Jeremy Carl

Research Fellow
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Biography: 

Jeremy Carl is a research fellow at the Hoover Institution, where he focuses on energy policy, U.S. politics, and immigration reform.

He has served as a policy advisor to many national political figures. His academic writing on reforming California’s energy bureaucracy was praised by a bipartisan coalition of former California governors and his recent policy work for a prominent Republican governor was praised by The Wall Street Journal, Time Magazine, and the National Review. On immigration, he serves as an advisor to the Aspen Institute’s Citizenship and American Identity Program.

Before coming to Hoover, Carl was a research fellow at the Program on Energy and Sustainable Development at Stanford.

Jeremy’s scholarly work at Hoover focuses on energy and environmental policy, with an emphasis on energy security, climate policy, energy innovation and global fuel markets.

Jeremy is the author or editor of several books, including Powering the Armed Forces (with Admiral Gary Roughead), Assessing the Role of Distributed Power Systems in the US Power Sector and most recently, Keeping the Lights on at America’s Nuclear Power Plants, which drew praise from luminaries including Nobel-Prize Winner Burton Richter and former Deputy Secretary of Defense John Hamre. His work has appeared in numerous academic professional journals.

His political writing and commentary has been featured in the New York TimesWall Street JournalTime Magazine, National Review, Politico, the Economist, and many other leading newspapers and magazines.

Jeremy received a BA with distinction from Yale University. He holds an MPA from the Kennedy School of Government at Harvard University and did doctoral work at Stanford University, where he was a Packard Foundation Stanford Graduate Fellow.

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Recent Commentary

Analysis and Commentary

Democracy In Chains And The Scandal Of Tonight’s National Book Awards

by Jeremy Carlvia National Review
Thursday, November 16, 2017

A few hours from now in New York City, the National Book Awards will be bestowed on a few fortunate winners. Past recipients of nonfiction awards include such luminaries as George Kennan, Barbara Tuchman, and Robert Caro. Former president Bill Clinton will be presenting an award at this year’s ceremony. And, unfortunately, he’ll be presiding over yet another prestigious American institution that has fallen prey to radical leftism, complete with a farcical judging process, all largely funded and overseen by America’s major publishers, who perhaps need to be reminded that conservatives buy a lot of books. It represents how the definition of merit itself has been twisted by our elite cultural institutions to undermine not only conservatives but anyone who does not share their radical political vision.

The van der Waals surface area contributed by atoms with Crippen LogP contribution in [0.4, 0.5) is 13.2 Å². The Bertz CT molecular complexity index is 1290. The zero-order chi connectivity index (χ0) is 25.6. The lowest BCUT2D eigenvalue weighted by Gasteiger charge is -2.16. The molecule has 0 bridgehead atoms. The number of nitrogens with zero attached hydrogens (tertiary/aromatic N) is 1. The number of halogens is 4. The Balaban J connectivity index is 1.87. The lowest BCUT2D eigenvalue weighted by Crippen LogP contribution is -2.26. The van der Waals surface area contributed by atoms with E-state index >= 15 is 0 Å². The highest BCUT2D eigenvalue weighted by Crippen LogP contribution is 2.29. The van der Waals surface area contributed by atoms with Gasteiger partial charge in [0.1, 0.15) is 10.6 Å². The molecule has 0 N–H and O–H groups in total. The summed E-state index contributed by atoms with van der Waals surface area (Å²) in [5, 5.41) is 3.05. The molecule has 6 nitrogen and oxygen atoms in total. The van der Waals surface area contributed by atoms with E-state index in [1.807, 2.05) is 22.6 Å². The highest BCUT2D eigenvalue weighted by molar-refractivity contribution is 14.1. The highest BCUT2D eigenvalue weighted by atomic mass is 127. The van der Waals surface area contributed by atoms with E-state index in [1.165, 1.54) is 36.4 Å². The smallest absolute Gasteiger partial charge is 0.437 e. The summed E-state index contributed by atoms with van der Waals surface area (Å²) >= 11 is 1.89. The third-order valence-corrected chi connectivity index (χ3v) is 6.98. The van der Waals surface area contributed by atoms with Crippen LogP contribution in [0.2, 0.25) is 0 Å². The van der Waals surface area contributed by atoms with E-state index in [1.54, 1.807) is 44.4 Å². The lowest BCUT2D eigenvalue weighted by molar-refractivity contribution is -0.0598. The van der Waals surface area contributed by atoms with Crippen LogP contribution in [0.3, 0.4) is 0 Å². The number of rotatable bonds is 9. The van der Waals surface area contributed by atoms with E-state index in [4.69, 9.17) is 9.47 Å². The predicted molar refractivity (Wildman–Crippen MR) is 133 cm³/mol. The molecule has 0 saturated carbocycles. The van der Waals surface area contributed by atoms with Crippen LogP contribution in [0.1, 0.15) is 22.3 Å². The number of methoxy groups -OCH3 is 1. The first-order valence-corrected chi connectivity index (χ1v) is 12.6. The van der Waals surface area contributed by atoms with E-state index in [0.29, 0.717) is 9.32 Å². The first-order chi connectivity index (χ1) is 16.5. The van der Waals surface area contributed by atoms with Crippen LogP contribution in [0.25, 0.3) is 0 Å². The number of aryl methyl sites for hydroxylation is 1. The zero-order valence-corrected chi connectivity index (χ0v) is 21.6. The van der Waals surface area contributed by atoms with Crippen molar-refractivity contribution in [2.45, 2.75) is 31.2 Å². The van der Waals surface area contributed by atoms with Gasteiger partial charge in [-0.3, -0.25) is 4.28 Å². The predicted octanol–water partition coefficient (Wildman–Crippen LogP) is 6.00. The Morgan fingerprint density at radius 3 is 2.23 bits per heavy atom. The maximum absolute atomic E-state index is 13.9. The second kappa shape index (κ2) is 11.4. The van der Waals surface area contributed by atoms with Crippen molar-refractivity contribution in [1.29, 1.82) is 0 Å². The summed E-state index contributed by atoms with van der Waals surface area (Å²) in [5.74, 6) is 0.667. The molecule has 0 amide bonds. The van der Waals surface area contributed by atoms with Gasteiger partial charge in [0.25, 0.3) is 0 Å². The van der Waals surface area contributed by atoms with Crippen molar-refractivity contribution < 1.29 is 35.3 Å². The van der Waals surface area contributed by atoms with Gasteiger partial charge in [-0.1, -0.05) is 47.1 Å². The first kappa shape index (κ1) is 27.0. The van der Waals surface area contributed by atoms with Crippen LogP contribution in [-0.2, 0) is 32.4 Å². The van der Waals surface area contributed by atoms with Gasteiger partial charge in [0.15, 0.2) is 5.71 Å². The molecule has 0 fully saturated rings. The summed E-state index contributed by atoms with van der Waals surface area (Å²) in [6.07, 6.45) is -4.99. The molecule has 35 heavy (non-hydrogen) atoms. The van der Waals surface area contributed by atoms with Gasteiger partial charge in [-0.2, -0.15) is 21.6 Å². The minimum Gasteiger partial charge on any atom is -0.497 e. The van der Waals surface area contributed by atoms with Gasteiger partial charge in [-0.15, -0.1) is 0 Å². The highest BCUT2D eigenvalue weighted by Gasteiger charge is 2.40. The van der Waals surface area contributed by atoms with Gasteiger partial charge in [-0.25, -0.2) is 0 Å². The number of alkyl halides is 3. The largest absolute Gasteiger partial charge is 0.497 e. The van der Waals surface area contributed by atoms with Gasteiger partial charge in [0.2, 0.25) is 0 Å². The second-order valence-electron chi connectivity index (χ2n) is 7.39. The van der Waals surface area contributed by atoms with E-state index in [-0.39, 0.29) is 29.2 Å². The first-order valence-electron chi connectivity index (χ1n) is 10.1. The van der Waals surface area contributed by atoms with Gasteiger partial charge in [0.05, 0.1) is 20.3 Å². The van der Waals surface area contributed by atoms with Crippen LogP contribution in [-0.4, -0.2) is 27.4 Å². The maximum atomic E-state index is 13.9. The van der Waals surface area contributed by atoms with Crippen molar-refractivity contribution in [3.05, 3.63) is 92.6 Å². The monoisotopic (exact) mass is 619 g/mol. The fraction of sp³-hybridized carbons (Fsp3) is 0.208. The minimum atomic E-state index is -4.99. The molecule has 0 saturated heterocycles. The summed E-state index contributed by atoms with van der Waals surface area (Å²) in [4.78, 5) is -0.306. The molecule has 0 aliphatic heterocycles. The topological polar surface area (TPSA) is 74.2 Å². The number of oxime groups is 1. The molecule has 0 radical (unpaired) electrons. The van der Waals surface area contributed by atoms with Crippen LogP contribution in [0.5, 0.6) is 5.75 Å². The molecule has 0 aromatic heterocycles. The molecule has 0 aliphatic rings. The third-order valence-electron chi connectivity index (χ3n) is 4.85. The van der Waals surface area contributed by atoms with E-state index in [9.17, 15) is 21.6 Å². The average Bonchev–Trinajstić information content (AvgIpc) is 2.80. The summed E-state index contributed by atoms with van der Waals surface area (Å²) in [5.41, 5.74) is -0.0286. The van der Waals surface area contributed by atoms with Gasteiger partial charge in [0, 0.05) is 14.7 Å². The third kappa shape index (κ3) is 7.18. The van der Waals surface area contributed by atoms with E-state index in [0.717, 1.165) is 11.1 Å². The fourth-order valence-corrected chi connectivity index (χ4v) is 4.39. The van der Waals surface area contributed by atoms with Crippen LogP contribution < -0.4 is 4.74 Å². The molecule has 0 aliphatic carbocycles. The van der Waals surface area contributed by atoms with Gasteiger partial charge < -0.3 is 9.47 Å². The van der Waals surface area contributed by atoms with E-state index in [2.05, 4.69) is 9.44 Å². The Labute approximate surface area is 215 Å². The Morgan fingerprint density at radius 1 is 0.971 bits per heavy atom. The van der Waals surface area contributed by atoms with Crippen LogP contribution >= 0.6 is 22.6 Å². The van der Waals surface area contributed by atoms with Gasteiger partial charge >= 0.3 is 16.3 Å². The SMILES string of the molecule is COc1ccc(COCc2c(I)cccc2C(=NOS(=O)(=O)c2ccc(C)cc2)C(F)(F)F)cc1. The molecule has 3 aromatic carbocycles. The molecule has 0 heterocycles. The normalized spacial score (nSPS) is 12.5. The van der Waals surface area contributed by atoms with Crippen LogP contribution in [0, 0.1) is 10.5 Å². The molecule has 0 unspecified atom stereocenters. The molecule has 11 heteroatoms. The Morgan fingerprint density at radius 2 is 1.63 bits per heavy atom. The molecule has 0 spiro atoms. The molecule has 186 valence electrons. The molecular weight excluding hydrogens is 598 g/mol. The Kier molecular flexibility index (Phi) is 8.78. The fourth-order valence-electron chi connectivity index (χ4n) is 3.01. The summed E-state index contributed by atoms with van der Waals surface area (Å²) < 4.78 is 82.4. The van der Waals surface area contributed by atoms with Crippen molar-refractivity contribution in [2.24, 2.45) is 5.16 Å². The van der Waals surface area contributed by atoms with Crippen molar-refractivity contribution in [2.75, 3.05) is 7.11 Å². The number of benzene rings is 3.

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The GOP after DACA: No one Left to Lie To

by Jeremy Carlvia National Review Online
Friday, September 15, 2017
If they pass an amnesty, party elites will have no one left to lie to.

‘Is this the Day the Internet Dies?’

by Jeremy Carlvia National Review
Friday, August 18, 2017

When I wrote my recent article for NRO arguing that we must regulate Internet monopolies as public utilities, I had no idea how timely it would become. I submitted it to NR on Friday afternoon (The day before Charlottesville) with the plans to run it on Monday. The news out of Virginia kicked everything back a bit and it ended up running on Tuesday. By Tuesday night, perhaps coincidentally, Tucker Carlson was making the same argument on his popular TV show.

Analysis and Commentary

How To Break Silicon Valley’s Anti-Free-Speech Monopoly

by Jeremy Carlvia National Review
Tuesday, August 15, 2017

It’s time to treat Google, Facebook, YouTube, and Twitter like public utilities.

Analysis and Commentary

Keeping The Lights On At America’s Nuclear Power Plants

by Jeremy Carlvia National Review
Thursday, August 3, 2017

They have substantial strategic dimensions, more than any other form of energy.

Analysis and Commentary

Wasting America’s Nuclear Opportunity

by Jeremy Carl, David Fedorvia The Hill
Thursday, August 3, 2017

An effusive President Trump announced in late June that “we will begin to revive and expand our nuclear energy sector, which I’m so happy about.” Just a few months earlier, the left-leaning Environmental Defense Fund wrote, “We still need America’s nuclear power plants.”

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Keeping the Lights on at America's Nuclear Power Plants

by Jeremy Carl, David Fedorvia Books by Hoover Fellows
Thursday, August 3, 2017

Jeremy Carl and David Fedor discuss American nuclear power plant closures in light of major economic and policy challenges. They show how cheap natural gas, electricity market flaws, and a failure to capture the public imagination threaten America’s near- and long-term nuclear viability.

Silicon Valley’s Foolish Amnesty Push

by Jeremy Carlvia National Review
Tuesday, August 1, 2017

The tech industry’s most prominent leaders favor mass immigration, for no good reason.

Analysis and Commentary

Portland And The Left’s False Narrative

by Jeremy Carlvia National Review
Monday, June 5, 2017

The coverage of the Pro-Trump free speech rally in Portland yesterday tells you a lot about the left’s cultural power and ability to set a narrative even when that narrative flies in the face of known facts.

Liberal Bullies Threaten Free Speech

by Jeremy Carl
Wednesday, May 24, 2017

A Georgetown professor provides the latest example.

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